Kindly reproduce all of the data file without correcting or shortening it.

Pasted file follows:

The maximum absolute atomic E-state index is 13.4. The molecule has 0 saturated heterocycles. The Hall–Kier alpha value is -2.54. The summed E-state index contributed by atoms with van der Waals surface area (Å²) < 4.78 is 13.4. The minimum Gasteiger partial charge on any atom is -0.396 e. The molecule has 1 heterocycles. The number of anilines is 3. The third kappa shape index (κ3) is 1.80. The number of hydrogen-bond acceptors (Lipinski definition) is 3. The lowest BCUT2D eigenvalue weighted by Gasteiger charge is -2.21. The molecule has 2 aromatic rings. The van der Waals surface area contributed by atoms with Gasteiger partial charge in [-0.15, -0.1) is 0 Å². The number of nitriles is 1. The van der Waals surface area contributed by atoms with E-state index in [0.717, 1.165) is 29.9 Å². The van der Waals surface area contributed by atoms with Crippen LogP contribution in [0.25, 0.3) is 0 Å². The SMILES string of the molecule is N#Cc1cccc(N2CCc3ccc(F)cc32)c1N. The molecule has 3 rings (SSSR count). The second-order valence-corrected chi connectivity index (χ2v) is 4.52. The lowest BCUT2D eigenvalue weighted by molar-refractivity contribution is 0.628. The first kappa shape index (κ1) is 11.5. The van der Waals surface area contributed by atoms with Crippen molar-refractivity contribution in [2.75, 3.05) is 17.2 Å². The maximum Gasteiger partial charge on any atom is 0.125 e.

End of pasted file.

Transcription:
The maximum absolute atomic E-state index is 13.4. The molecule has 0 saturated heterocycles. The Hall–Kier alpha value is -2.54. The summed E-state index contributed by atoms with van der Waals surface area (Å²) < 4.78 is 13.4. The minimum Gasteiger partial charge on any atom is -0.396 e. The molecule has 1 heterocycles. The number of anilines is 3. The third kappa shape index (κ3) is 1.80. The number of hydrogen-bond acceptors (Lipinski definition) is 3. The lowest BCUT2D eigenvalue weighted by Gasteiger charge is -2.21. The molecule has 2 aromatic rings. The van der Waals surface area contributed by atoms with Gasteiger partial charge in [-0.15, -0.1) is 0 Å². The number of nitriles is 1. The van der Waals surface area contributed by atoms with E-state index in [0.717, 1.165) is 29.9 Å². The van der Waals surface area contributed by atoms with Crippen LogP contribution in [0.25, 0.3) is 0 Å². The SMILES string of the molecule is N#Cc1cccc(N2CCc3ccc(F)cc32)c1N. The molecule has 3 rings (SSSR count). The second-order valence-corrected chi connectivity index (χ2v) is 4.52. The lowest BCUT2D eigenvalue weighted by molar-refractivity contribution is 0.628. The first kappa shape index (κ1) is 11.5. The van der Waals surface area contributed by atoms with Crippen molar-refractivity contribution in [2.75, 3.05) is 17.2 Å². The maximum Gasteiger partial charge on any atom is 0.125 e.